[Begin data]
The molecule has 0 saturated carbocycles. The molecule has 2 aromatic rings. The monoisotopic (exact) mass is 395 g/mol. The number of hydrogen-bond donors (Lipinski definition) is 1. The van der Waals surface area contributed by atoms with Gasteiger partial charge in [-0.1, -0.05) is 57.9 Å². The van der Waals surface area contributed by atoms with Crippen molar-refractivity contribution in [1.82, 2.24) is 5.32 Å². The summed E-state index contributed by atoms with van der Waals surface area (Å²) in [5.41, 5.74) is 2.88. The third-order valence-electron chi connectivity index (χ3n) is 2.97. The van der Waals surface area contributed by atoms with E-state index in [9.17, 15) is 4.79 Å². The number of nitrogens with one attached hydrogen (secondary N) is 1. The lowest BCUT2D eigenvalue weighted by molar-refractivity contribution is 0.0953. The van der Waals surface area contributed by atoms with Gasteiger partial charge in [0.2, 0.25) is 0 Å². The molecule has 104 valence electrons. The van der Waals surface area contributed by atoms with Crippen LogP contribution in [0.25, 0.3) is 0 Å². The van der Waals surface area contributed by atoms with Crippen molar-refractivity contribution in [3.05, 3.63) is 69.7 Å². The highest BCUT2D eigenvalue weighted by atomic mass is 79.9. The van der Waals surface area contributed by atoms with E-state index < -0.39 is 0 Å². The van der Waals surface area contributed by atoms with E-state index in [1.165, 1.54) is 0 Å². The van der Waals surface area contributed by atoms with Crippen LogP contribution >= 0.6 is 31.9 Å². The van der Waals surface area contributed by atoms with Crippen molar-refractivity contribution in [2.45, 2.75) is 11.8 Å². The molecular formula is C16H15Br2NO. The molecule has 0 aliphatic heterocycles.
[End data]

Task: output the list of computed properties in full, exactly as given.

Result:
The molecule has 0 saturated carbocycles. The molecule has 2 aromatic rings. The monoisotopic (exact) mass is 395 g/mol. The number of hydrogen-bond donors (Lipinski definition) is 1. The van der Waals surface area contributed by atoms with Gasteiger partial charge in [-0.1, -0.05) is 57.9 Å². The van der Waals surface area contributed by atoms with Crippen molar-refractivity contribution in [1.82, 2.24) is 5.32 Å². The summed E-state index contributed by atoms with van der Waals surface area (Å²) in [5.41, 5.74) is 2.88. The third-order valence-electron chi connectivity index (χ3n) is 2.97. The van der Waals surface area contributed by atoms with E-state index in [9.17, 15) is 4.79 Å². The number of nitrogens with one attached hydrogen (secondary N) is 1. The lowest BCUT2D eigenvalue weighted by molar-refractivity contribution is 0.0953. The van der Waals surface area contributed by atoms with Gasteiger partial charge in [0.2, 0.25) is 0 Å². The molecule has 104 valence electrons. The van der Waals surface area contributed by atoms with Crippen LogP contribution in [0.25, 0.3) is 0 Å². The van der Waals surface area contributed by atoms with Crippen molar-refractivity contribution in [3.05, 3.63) is 69.7 Å². The highest BCUT2D eigenvalue weighted by atomic mass is 79.9. The van der Waals surface area contributed by atoms with E-state index < -0.39 is 0 Å². The van der Waals surface area contributed by atoms with E-state index in [1.165, 1.54) is 0 Å². The van der Waals surface area contributed by atoms with Crippen LogP contribution >= 0.6 is 31.9 Å². The van der Waals surface area contributed by atoms with Crippen molar-refractivity contribution in [2.45, 2.75) is 11.8 Å². The molecular formula is C16H15Br2NO. The molecule has 0 aliphatic heterocycles.